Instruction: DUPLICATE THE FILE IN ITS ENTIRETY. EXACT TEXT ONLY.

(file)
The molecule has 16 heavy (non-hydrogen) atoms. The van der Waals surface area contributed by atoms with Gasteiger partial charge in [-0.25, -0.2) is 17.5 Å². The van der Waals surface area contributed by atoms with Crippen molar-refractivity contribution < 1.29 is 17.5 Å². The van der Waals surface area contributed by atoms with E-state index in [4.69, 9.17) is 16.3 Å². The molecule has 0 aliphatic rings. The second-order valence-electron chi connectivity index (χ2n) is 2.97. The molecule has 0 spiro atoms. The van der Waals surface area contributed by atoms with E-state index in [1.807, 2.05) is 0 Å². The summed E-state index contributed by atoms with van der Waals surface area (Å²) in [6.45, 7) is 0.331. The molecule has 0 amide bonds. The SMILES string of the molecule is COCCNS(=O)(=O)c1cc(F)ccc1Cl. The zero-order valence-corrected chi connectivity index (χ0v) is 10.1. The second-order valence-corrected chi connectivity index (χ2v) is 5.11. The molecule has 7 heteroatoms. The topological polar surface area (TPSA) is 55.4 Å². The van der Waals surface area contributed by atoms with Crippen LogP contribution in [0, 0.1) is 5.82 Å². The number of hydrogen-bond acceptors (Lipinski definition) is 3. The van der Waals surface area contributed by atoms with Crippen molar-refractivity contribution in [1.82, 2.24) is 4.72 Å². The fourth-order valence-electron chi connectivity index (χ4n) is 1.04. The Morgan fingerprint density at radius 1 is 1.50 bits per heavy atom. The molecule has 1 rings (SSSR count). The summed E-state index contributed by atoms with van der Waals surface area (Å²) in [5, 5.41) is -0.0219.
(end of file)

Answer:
The molecule has 16 heavy (non-hydrogen) atoms. The van der Waals surface area contributed by atoms with Gasteiger partial charge in [-0.25, -0.2) is 17.5 Å². The van der Waals surface area contributed by atoms with Crippen molar-refractivity contribution < 1.29 is 17.5 Å². The van der Waals surface area contributed by atoms with E-state index in [4.69, 9.17) is 16.3 Å². The molecule has 0 aliphatic rings. The second-order valence-electron chi connectivity index (χ2n) is 2.97. The molecule has 0 spiro atoms. The van der Waals surface area contributed by atoms with E-state index in [1.807, 2.05) is 0 Å². The summed E-state index contributed by atoms with van der Waals surface area (Å²) in [6.45, 7) is 0.331. The molecule has 0 amide bonds. The SMILES string of the molecule is COCCNS(=O)(=O)c1cc(F)ccc1Cl. The zero-order valence-corrected chi connectivity index (χ0v) is 10.1. The second-order valence-corrected chi connectivity index (χ2v) is 5.11. The molecule has 7 heteroatoms. The topological polar surface area (TPSA) is 55.4 Å². The van der Waals surface area contributed by atoms with Crippen LogP contribution in [0, 0.1) is 5.82 Å². The number of hydrogen-bond acceptors (Lipinski definition) is 3. The van der Waals surface area contributed by atoms with Crippen molar-refractivity contribution in [1.82, 2.24) is 4.72 Å². The fourth-order valence-electron chi connectivity index (χ4n) is 1.04. The Morgan fingerprint density at radius 1 is 1.50 bits per heavy atom. The molecule has 1 rings (SSSR count). The summed E-state index contributed by atoms with van der Waals surface area (Å²) in [5, 5.41) is -0.0219.